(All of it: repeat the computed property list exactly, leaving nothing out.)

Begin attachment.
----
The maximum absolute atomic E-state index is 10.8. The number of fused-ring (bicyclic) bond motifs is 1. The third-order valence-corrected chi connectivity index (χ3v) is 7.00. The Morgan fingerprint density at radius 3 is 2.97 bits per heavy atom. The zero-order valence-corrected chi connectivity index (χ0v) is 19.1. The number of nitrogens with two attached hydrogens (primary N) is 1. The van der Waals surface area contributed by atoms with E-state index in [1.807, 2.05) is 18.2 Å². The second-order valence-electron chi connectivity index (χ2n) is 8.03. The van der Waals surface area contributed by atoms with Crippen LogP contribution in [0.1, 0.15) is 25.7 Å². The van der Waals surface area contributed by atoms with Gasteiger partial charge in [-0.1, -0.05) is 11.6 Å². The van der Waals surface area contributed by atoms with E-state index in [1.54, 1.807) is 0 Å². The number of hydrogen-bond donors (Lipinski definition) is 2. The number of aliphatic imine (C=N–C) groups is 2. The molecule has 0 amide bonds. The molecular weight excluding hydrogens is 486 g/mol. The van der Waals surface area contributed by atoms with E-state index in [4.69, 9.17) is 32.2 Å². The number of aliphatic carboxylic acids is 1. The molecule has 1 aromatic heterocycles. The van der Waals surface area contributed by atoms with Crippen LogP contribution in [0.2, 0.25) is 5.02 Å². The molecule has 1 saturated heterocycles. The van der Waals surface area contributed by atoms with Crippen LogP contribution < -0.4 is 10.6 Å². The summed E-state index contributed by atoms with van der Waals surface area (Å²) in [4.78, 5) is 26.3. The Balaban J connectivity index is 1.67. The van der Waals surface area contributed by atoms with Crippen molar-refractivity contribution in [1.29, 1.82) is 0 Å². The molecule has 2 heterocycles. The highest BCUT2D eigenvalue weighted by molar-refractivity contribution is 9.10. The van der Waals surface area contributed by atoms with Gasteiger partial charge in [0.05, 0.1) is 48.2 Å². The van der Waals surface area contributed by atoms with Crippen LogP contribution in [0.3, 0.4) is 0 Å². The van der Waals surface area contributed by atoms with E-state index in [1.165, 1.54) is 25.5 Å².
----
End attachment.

The maximum absolute atomic E-state index is 10.8. The number of fused-ring (bicyclic) bond motifs is 1. The third-order valence-corrected chi connectivity index (χ3v) is 7.00. The Morgan fingerprint density at radius 3 is 2.97 bits per heavy atom. The zero-order valence-corrected chi connectivity index (χ0v) is 19.1. The number of nitrogens with two attached hydrogens (primary N) is 1. The van der Waals surface area contributed by atoms with E-state index in [1.807, 2.05) is 18.2 Å². The second-order valence-electron chi connectivity index (χ2n) is 8.03. The van der Waals surface area contributed by atoms with Crippen LogP contribution in [0.1, 0.15) is 25.7 Å². The van der Waals surface area contributed by atoms with Gasteiger partial charge in [-0.1, -0.05) is 11.6 Å². The van der Waals surface area contributed by atoms with E-state index in [1.54, 1.807) is 0 Å². The number of hydrogen-bond donors (Lipinski definition) is 2. The number of aliphatic imine (C=N–C) groups is 2. The molecule has 0 amide bonds. The molecular weight excluding hydrogens is 486 g/mol. The van der Waals surface area contributed by atoms with E-state index in [4.69, 9.17) is 32.2 Å². The number of aliphatic carboxylic acids is 1. The molecule has 1 aromatic heterocycles. The van der Waals surface area contributed by atoms with Crippen LogP contribution in [0.2, 0.25) is 5.02 Å². The molecule has 1 saturated heterocycles. The van der Waals surface area contributed by atoms with Crippen LogP contribution < -0.4 is 10.6 Å². The summed E-state index contributed by atoms with van der Waals surface area (Å²) in [4.78, 5) is 26.3. The Balaban J connectivity index is 1.67. The van der Waals surface area contributed by atoms with Crippen molar-refractivity contribution in [1.29, 1.82) is 0 Å². The molecule has 2 heterocycles. The highest BCUT2D eigenvalue weighted by molar-refractivity contribution is 9.10. The van der Waals surface area contributed by atoms with Gasteiger partial charge in [0.05, 0.1) is 48.2 Å². The van der Waals surface area contributed by atoms with Crippen LogP contribution in [0.3, 0.4) is 0 Å². The van der Waals surface area contributed by atoms with E-state index in [1.165, 1.54) is 25.5 Å².